Review Summary: Life distilled in music form.
You can always tell when an artist has been making music from a very young age. They're not necessarily more technical or ambitious, instead there's often a uniquely effortless aspect to the music they make. Tracks progress fluidly, showing no drop in form or immediate transitions to put a dent in the immersion. Everything, you could say, is in its right place. Having experimented with electronic music as far back as age 8, Secede
is one such artist. His debut full-length, Bye Bye Gridlock Traffic
, acts as a release valve for all the pent-up expression he'd been holding onto until that point and, as a result, is one of the most vibrant and colourful albums anyone could hope for.
In addition, one could use this to argue that Bye Bye Gridlock Traffic
comes off as quite childish. Not in its execution but rather in its adolescent mixture of gloomy ambiance and giddy, electronic happiness, with the evident creativity that seldom few adults possess. For instance, the title track's energetic, dynamic nature eventually succumbs to the confined, glitch-ridden atmosphere in Say I Said So
. This effect is only built upon by the warmth emanating from the album, adding a distinctly human element. Considering that his childhood revolved around electronic music it's unsurprising, though in no way unremarkable, that this is the case.
While the labels of "childlike" and "human" may invoke comparisons to similarly described musically-unsure artists and groups, the sleight of hand evident in Bye Bye Gridlock Traffic
puts these to rest. At multiple points in the album, Secede demonstrates his ability to drastically alter the dynamics of a track by simply changing one seemingly unimportant thing in the background. This is best shown in Depart & Arrive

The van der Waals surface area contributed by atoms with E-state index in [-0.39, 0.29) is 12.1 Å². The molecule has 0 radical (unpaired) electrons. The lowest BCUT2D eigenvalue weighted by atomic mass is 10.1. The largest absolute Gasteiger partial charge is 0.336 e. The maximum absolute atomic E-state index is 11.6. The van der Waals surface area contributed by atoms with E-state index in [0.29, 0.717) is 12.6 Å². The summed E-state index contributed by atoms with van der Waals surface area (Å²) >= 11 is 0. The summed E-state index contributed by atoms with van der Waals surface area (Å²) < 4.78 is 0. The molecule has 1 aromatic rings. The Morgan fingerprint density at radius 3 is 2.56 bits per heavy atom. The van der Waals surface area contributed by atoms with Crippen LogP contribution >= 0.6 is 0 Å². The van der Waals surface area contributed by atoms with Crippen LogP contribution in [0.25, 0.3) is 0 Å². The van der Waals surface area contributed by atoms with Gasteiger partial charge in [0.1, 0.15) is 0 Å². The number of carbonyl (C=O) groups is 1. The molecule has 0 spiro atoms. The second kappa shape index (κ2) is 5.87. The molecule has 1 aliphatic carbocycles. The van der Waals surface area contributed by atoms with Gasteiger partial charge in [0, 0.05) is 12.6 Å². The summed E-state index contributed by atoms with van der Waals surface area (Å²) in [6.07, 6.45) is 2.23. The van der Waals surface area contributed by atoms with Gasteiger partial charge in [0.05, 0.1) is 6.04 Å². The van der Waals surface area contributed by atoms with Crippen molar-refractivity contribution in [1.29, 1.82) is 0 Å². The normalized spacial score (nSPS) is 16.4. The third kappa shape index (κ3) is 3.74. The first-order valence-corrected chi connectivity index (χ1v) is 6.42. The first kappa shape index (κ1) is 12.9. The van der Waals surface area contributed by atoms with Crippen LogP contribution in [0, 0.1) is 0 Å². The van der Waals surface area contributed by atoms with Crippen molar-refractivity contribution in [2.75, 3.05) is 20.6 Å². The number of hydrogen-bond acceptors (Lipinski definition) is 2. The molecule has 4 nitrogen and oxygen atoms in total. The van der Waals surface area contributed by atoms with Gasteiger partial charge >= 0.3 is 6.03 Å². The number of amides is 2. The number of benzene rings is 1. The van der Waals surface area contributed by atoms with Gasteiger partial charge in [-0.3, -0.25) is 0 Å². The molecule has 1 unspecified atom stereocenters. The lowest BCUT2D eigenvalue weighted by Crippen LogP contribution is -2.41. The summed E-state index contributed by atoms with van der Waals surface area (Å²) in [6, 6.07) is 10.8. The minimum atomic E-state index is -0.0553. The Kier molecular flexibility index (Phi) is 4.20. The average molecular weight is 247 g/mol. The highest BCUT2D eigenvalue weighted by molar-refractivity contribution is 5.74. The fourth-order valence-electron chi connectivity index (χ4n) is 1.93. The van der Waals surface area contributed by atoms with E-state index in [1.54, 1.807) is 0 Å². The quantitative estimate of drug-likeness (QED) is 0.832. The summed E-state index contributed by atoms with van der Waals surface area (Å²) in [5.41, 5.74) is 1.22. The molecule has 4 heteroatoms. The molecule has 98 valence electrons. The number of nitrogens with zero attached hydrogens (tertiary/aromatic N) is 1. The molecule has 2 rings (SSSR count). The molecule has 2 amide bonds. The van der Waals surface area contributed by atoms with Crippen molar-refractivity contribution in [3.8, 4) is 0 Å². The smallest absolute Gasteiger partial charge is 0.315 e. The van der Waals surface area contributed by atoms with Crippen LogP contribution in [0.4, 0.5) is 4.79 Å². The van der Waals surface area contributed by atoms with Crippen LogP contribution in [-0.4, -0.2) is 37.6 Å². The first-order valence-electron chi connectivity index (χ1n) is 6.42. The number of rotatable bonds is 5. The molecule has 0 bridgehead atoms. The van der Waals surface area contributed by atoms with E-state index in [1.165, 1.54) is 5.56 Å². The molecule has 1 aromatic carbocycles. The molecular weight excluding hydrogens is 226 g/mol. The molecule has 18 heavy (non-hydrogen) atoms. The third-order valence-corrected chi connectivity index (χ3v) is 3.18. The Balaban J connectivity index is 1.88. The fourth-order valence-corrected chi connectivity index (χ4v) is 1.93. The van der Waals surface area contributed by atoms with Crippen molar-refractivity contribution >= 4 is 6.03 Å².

, where the addition of only a few well-placed drum beats per bar transforms a slow, atmospheric march into something much more insistent and progressive. This musical dexterity, with the ability to incorporate new styles and influences without detracting from a track's sense of flow, is just one of the things which makes listening to Bye Bye Gridlock Traffic
Another is the sheer scope of the album: soundbites from Star Treck
to Back to the Future
become distorted and borderline disturbing in the context of the music behind them. Greetings Twinsunian
sees clean strings and woodwinds playing off against record-scratching and Big Day Out
personifies the ultimate, macabre horror-movie soundtrack in it's oppressive, yet innocent, nature. The full spectrum from fast-paced, multi-layered spurts to drawn out, dark-ambient epics is on display. Somehow maintaining a collective atmosphere while exploring contrasting methods.
Bye Bye Gridlock Traffic
may not match the strong direction of Secede's
more recent work, but as such a pure form of artistic expression it doesn't need to. It could even be said that the album is more powerful for it. Rarely will you glimpse this level of creativity and, at the same time, one that feels so distinctly human.